Do I need a visa for Uzbekistan?
Other than Turkmenistan which still has a rigorous visa program , Uzbekistan is the last of the Central Asian Stans to join in with having a relatively simple visa process for most countries.
Now most western countries are visa free, whether arriving by land or air, for 30 days. USA passport holders, along with several others, do still require an evisa, which is very simple and can be found here .
For more information on Uzbekistan's visa policy, visit our Visa page .
When is the best time to go?
The best time of year to go in Spring and Autumn. Summer can be really hot in Uzbekistan, getting into the 40s (Deg. Celsius) and can go for weeks without even a single cloud in the sky. Winter can also get quite cold especially in the dessert with snow falling and temperatures dropping well below 0.
What should I see?
It all depends on how long you’ve got of course. There are a few must-sees, such as Samarkand, Khiva and Bukhara, but here are a few of our favourite spots that are a bit more off the beaten path:
Parkent Solar Furnace
Do you know what a solar furnace is? Well after our exclusive tour to a Soviet built solar furnace in Uzbekistan you will. After realising that that they couldn't figure out how to use it to produce solar power, its main use was in research for aerospace engineering. Now though they also just use the extreme heat to melt metals for any company who will pay them.
The Aral Sea
One of the world's most notorious man-made natural disasters, it won't be long until there's nothing left here to see. Finding shells on the desert floor and exploring abandoned, rusty ships, it's a very surreal place to be. If you'd like to learn more about the Aral Sea, have a read of our blog: What is the Aral Sea?
Not many tourists get the opportunity to visit one of the Soviet Union's infamous closed towns, but we think it’s a something not to be missed. When there, you'll have the opportunity to explore abandoned buildings, chat to locals and see first hand a town that didn't appear on maps until 20 years ago. If you'd like to read more about this fascinating little town, check out Yangiabad - a very different side to Uzbekistan .
Is it safe to travel to Uzbekistan?
The short answer is definitely yes. Of course petty theft exists so you should be careful, but way less than in most European countries, and like all the neighbouring Central Asian countries, it’s highly unlikely that anything would happen to you.
Do I need to take cash?
Definitely. This is a part of the world where cash is still king. While they are quickly becoming a lot more economically developed and it is now possible to use ATMs or even pay on card in some places, it definitely should not be relied on. Outside of Tashkent, even in the other cities, you will be hard-pressed to find an ATM or credit card machine, especially one that accepts foreign cards. So it’s always best just to bring all your spending money in cash to be exchanged.
Are they Muslims?
The short answer is yes, most people in Central Asia are Muslims. But in saying that, more often than not, it is in the same sense that most people in Australia, Britain or France are Christians. It’s more of a cultural identification than a religious one. One thing the Soviet Union did and did well was to beat religion out of people. At one point in Kazakhstan and Turkmenistan for example, there was only one mosque in each country. Even before the Soviets came, Islam’s influence in the region was minimal. A famous quote is that the people of Central Asia “took as much Islam with them as they could fit in their saddlebags”. Another question of this mould is “Do women need to cover up?” to which anyone who has ever been to a beach in a former Soviet Union will respond, “the only thing you might need to cover is your eyes”.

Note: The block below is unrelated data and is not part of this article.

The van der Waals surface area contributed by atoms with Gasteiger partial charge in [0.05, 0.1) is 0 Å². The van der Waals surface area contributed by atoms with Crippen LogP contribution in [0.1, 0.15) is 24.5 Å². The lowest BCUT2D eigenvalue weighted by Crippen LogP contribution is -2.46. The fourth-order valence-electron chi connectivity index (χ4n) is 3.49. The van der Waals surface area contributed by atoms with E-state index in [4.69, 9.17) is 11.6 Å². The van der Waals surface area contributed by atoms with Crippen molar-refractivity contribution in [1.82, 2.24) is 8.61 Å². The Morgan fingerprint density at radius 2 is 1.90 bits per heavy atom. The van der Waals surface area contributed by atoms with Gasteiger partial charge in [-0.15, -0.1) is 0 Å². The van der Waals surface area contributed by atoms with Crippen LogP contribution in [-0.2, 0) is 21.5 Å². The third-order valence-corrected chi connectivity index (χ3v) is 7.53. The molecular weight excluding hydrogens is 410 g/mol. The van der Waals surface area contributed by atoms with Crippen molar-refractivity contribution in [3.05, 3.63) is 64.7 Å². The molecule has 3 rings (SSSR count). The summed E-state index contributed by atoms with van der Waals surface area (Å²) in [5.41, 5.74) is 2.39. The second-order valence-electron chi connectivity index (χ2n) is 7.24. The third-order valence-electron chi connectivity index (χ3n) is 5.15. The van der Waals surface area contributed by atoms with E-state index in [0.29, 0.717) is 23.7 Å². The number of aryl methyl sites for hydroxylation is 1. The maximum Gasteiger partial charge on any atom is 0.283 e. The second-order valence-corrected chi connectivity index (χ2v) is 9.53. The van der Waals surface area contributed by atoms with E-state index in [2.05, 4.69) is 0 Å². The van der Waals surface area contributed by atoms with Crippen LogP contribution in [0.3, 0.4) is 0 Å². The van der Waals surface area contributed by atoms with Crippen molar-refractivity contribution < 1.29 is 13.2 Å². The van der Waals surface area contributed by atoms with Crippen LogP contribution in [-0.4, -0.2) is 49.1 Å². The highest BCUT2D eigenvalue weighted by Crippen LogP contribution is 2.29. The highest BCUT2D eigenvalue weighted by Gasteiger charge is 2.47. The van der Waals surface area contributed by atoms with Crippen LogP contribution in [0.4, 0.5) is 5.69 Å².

Is Uzbekistan ‘dry’?
This question almost always follows on from the last question. The answer is the most resounding “no” that is possible. Central Asians drink like fish. Fish with drinking problems. They love their vodka and cognac, just to name a couple of favourites, and they are mostly drunk straight. Beer is at best a refreshing beverage to enjoy as one might have a juice and is reserved mostly for women and children. In this way they have taken after their former Russian overlords.
What’s the food like?
Occasionally you can come across some of the most delicious and succulent marinated meat you may ever have eaten, but at other times you will feel like you’re eating leather. One thing is for sure, the variety is usually minimal and it's not a great place for vegetarians. Though this is changing drastically and quickly, and especially in Tashkent there are quite a lot of international and more "trendy" options now. To find out more about what you can expect to eat whilst in Uzbekistan, check out our Food and Drink page .
Is it really backward?
So many of the questions we get are along the lines of “Do they have internet?” “Do they have television?” “Do they live in houses?”. Being part of what was the second world meant that the basic infrastructure and social safety net was developed to a reasonable standard. Today you will find all your world wide sport live on satellite TV. You’ll be able to read your emails and watch Netflix and while some small communities, not unlike the indigenous people you might find in North America or Australia, live more traditional lifestyles, most people live in anything from brand new modern condos and skyscrapers, lovely quarter acre blocks with large houses to brutalist Stalinist reinforced concrete Soviet style apartment blocks.